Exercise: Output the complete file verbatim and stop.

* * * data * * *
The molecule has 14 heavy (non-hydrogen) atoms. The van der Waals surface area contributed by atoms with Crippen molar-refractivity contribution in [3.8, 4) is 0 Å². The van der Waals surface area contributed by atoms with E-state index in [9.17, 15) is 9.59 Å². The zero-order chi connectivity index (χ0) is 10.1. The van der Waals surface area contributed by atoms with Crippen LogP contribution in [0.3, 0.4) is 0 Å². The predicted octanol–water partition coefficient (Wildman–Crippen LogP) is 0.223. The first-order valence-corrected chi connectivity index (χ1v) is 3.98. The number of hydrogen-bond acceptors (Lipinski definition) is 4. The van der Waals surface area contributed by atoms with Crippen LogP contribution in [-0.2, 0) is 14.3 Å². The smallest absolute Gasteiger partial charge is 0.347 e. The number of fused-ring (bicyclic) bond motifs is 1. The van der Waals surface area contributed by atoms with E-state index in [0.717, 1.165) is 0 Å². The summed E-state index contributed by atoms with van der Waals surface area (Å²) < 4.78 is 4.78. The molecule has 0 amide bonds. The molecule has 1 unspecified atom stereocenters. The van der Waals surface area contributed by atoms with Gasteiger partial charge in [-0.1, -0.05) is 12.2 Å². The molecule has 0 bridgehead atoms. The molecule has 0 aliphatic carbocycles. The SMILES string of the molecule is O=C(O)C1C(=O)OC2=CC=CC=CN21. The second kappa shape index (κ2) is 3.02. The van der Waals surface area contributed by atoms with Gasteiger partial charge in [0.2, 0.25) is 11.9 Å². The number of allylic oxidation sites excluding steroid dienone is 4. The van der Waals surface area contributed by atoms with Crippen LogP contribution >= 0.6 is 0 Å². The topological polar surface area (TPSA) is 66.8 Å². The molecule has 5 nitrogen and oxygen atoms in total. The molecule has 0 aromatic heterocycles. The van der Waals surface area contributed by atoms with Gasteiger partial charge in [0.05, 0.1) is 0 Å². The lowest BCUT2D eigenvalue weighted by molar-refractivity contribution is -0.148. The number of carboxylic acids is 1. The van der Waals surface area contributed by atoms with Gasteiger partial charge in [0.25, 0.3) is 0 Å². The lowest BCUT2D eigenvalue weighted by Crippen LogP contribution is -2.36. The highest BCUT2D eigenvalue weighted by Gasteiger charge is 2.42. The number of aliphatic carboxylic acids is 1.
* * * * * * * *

The molecule has 14 heavy (non-hydrogen) atoms. The van der Waals surface area contributed by atoms with Crippen molar-refractivity contribution in [3.8, 4) is 0 Å². The van der Waals surface area contributed by atoms with E-state index in [9.17, 15) is 9.59 Å². The zero-order chi connectivity index (χ0) is 10.1. The van der Waals surface area contributed by atoms with Crippen LogP contribution in [0.3, 0.4) is 0 Å². The predicted octanol–water partition coefficient (Wildman–Crippen LogP) is 0.223. The first-order valence-corrected chi connectivity index (χ1v) is 3.98. The number of hydrogen-bond acceptors (Lipinski definition) is 4. The van der Waals surface area contributed by atoms with Crippen LogP contribution in [-0.2, 0) is 14.3 Å². The smallest absolute Gasteiger partial charge is 0.347 e. The number of fused-ring (bicyclic) bond motifs is 1. The van der Waals surface area contributed by atoms with E-state index in [0.717, 1.165) is 0 Å². The summed E-state index contributed by atoms with van der Waals surface area (Å²) < 4.78 is 4.78. The molecule has 0 amide bonds. The molecule has 1 unspecified atom stereocenters. The van der Waals surface area contributed by atoms with Gasteiger partial charge in [-0.1, -0.05) is 12.2 Å². The molecule has 0 bridgehead atoms. The molecule has 0 aliphatic carbocycles. The SMILES string of the molecule is O=C(O)C1C(=O)OC2=CC=CC=CN21. The second kappa shape index (κ2) is 3.02. The van der Waals surface area contributed by atoms with Gasteiger partial charge in [0.2, 0.25) is 11.9 Å². The number of allylic oxidation sites excluding steroid dienone is 4. The van der Waals surface area contributed by atoms with Crippen LogP contribution >= 0.6 is 0 Å². The topological polar surface area (TPSA) is 66.8 Å². The molecule has 5 nitrogen and oxygen atoms in total. The molecule has 0 aromatic heterocycles. The van der Waals surface area contributed by atoms with Gasteiger partial charge in [0.05, 0.1) is 0 Å². The lowest BCUT2D eigenvalue weighted by molar-refractivity contribution is -0.148. The number of carboxylic acids is 1. The van der Waals surface area contributed by atoms with Gasteiger partial charge in [0.25, 0.3) is 0 Å². The lowest BCUT2D eigenvalue weighted by Crippen LogP contribution is -2.36. The highest BCUT2D eigenvalue weighted by Gasteiger charge is 2.42. The number of aliphatic carboxylic acids is 1.